Jim Merritt wants to be the Mayor of Indianapolis. It seems timely, then, to evaluate whether his performance in the statehouse has been in the best interests of those of us who live in the city he wants to lead.
His most recent performance fails that test.
During this session, a really important bill was sent to the Senate Utilities Committee, which Merritt chairs. Introduced by Sen. J.D. Ford, it would have repealed last year’s highly controversial and damaging measure phasing out net metering in Indiana.
Merritt refused to give it a hearing.
Net metering is a billing arrangement between a customer who has a renewable energy system—typically solar panels—and the customer’s electric utility. When the system generates more electricity than the customer uses, the excess gets added to the grid and the customer gets credited at the same rate the utility charges when the customer is purchasing energy from the grid. Even though it’s an even swap, however, the customer also pays the utility an amount sufficient to cover its overhead costs–billing, meter reading, etc. Fair enough.
Net metering benefits utilities, customers and the general public by increasing grid resiliency and security, reducing carbon emissions, and reducing toxic air emissions.
But Senate Bill 309, passed last year, phased net metering out. Instead, it required customers to sell all of the electricity they generate to the utility at a much lower price than the utility charges its customers, and then buy back what they need at the “retail” price.
As I calculated it at the time, utilities would pay customers somewhere between 2.5 and 4.5 cents per kilowatt hour, but customers would have to buy it back at retail rates between 11 and 16 cents per kilowatt hour. It effectively priced rooftop solar and small-scale wind generation out of Indiana’s market–at a time when other states were encouraging it.
An Indianapolis Star investigation looked at how such laws have played out in other states, as well as the impact of the bill’s introduction, and warned that SB 309 “could put an entire industry at risk of stagnation at best — and, at worst, collapse.”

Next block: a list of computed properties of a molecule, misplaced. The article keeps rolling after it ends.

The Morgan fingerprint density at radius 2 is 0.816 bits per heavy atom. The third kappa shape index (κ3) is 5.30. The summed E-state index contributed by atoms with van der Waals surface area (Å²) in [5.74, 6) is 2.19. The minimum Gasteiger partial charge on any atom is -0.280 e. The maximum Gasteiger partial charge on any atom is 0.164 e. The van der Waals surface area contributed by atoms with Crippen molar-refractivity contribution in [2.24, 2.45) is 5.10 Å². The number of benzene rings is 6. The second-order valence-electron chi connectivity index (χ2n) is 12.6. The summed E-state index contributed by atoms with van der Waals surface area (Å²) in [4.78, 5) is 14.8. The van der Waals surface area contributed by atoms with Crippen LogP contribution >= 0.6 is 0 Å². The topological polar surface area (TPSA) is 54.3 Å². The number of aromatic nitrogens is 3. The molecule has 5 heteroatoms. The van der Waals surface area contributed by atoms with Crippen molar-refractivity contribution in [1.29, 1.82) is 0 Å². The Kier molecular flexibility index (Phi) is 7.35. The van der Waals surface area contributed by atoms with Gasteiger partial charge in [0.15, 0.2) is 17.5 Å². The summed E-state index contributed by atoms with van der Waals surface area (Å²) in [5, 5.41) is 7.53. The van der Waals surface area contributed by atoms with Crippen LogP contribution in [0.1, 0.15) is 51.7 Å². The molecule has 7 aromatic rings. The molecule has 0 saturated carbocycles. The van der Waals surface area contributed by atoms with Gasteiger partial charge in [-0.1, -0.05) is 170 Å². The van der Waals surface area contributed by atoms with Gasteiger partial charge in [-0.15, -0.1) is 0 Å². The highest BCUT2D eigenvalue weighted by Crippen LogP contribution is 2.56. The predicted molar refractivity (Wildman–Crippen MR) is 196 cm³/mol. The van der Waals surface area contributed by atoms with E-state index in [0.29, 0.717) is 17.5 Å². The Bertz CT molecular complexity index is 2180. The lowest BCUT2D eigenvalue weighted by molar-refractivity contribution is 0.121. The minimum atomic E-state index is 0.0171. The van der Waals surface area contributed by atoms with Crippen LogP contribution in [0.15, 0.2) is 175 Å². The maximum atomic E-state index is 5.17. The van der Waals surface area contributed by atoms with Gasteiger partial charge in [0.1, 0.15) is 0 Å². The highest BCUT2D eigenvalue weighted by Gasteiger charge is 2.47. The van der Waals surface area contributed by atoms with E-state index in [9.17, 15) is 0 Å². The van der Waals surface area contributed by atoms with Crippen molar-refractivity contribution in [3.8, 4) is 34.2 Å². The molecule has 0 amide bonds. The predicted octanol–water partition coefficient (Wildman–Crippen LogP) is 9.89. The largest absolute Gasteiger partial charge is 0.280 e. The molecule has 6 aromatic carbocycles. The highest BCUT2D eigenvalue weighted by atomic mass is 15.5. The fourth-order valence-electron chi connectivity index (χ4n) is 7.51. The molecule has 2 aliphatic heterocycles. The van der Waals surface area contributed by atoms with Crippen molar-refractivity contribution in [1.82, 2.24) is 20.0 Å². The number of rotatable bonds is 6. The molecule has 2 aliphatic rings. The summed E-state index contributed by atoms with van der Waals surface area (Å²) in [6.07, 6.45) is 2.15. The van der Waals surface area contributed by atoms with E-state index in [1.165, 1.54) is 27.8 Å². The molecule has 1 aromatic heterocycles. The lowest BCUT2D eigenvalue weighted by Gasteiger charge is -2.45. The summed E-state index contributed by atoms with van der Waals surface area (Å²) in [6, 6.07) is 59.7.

The Columbus’ Republic accurately summarized the bill at the time as a “fundamental change to Indiana’s solar energy policy,” based “on a lack of evidence and faulty logic”and warned that it would severely undermine the future of solar power in the state.
The newspaper called the measure a “Trojan Horse,” and ended with a plea to Indiana legislators to defeat the bill.
A number of legislators opposed the measure. Representative Carey Hamilton–one of the most environmentally knowledgeable members of the Indiana legislature–argued that the task of determining rates should be left to the IURC, rather than the legislature. (During the committee hearing, Brant Hershman–the bill’s sponsor– admitted that he had “come up with” the rate in the bill himself.)
Rep. Matt Pierce, who also opposed the bill, pointed out that it would create uncertainty for small businesses and Hoosiers investing in the solar industry. Pierce also pointed out that there had been six hours of testimony, and the only people in favor of the bill were the utilities.
Senator Ford’s bill was a welcome effort to reverse what every knowledgeable observer considers bad policy. Senator Merritt refused to hear it.
I assume the utilities are properly grateful. Voters shouldn’t be.